Status: Beta

This Builder takes in a Rust program and outputs it as a Lambda.

When to Use It

Whenever you want to expose an API or a function written in Rust.

How to Use It

Define an index.rs file inside a folder as follows:

use http::{Request, Response, StatusCode, header};

fn handler(request: Request<()>) -> http::Result<Response<String>> {
    let response = Response::builder()
        .status(StatusCode::OK)
        .header(header::CONTENT_TYPE, "text/html")
        .body("<!doctype html><html><head><title>A simple deployment with Now!</title></head><body><h1>Welcome to Rust on Now</h1></body></html>".to_string())
        .expect("failed to render response");

    Ok(response)
}

Define a Cargo.toml like so:

[package]
name = "rust-project"
version = "0.1.0"
edition = "2018"

[dependencies]
http = "0.1"

A Cargo.toml file defining the Rust dependencies.

Note: Your Cargo.toml file should contain the Rust crates used in your application.

And define a now.json like:

{
  "name": "rust-project",
  "version": 2,
  "builds": [
    {
      "src": "index.rs",
      "use": "@now/rust"
    }
  ]
}

A now.json file defining the Now platform version and a build step using the @now/rust Builder.

The example above can be seen live at https://rust-kit-rm1x19uq8.now.sh/.

Also, the source code of the deployment can be checked by appending /_src e.g. https://rust-kit-rm1x19uq8.now.sh/_src.

Development

The now dev command allows you to develop lambdas locally on your machine. With now dev and @now/rust you can develop your rust-based lamdas on your own machine.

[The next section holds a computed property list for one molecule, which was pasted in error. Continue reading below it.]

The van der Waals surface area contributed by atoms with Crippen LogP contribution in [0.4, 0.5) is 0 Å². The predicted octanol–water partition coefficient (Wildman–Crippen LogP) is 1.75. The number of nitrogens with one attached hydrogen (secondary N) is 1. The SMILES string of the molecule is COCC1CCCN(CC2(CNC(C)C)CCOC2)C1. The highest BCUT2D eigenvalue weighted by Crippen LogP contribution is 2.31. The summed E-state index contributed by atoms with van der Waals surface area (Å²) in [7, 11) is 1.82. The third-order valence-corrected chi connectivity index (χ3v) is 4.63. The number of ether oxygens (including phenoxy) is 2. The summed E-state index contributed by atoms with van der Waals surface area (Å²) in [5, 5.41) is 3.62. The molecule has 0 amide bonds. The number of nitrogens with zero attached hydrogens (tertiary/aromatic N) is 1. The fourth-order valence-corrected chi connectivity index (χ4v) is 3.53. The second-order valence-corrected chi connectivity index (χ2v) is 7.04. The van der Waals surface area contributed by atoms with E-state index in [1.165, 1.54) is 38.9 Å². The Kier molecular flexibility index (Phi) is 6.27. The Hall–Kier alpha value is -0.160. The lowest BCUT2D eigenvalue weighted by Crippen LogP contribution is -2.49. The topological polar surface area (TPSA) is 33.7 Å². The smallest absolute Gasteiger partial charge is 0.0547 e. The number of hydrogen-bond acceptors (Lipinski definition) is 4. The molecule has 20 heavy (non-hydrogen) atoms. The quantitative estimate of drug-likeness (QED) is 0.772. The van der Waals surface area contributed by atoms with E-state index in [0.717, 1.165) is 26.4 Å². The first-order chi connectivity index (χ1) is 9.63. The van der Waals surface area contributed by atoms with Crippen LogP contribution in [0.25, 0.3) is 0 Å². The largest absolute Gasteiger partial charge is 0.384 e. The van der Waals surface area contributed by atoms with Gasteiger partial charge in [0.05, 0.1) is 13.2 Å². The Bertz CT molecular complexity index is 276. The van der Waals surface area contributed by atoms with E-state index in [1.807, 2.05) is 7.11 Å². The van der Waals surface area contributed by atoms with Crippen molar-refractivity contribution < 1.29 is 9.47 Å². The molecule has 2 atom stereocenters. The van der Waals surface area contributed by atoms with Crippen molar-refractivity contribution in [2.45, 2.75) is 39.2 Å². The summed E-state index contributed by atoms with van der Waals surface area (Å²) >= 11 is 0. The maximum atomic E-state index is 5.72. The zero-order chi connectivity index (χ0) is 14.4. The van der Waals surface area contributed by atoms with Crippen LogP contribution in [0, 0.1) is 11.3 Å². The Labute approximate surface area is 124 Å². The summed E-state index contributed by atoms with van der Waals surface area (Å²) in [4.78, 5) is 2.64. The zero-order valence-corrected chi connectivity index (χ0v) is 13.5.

During local development with now dev, the assumption is that rust and cargo are already installed and available in your PATH since they will not be installed automatically. The recommended way to install rust and cargo on your machine is with rustup.

Technical Details

Entry Point

The entry point file can either be a .rs source file or a Cargo.toml file.

.rs Entry Point

When you use one or multiple .rs files as an entry point for this Builder, Now will setup the serverless environment for you.

The requirements for this entry point is to expose a handler function and not to have a main function.

The example for the "How to Use It" section uses this method.

If a Cargo.toml exists in the project relating to the entry point, the dependencies will be installed for the Rust project.

Cargo.toml Entry Point

When using a Cargo.toml file as an entry point for this Builder, Now will use cargo read-manifest to build each binary within the project. As a result, cargo workspaces are not supported as an entry point for Now - you should read the cargo workspace workaround for further information.

This entry point method is an advanced method of using this Builder and requires Rust files to assemble their own runtimes.

Defining a Cargo.toml file as an entry point requires a Rust file at src/main.rs or files defined as a [[bin]]` target.

An example src/main.rs Rust file within a project including a Cargo.toml file acting as the entry point:

use http::{StatusCode, header};
use now_lambda::{error::NowError, lambda, IntoResponse, Request, Response};
use std::error::Error;

fn handler(request: Request) -> Result<impl IntoResponse, NowError> {
    let uri = request.uri();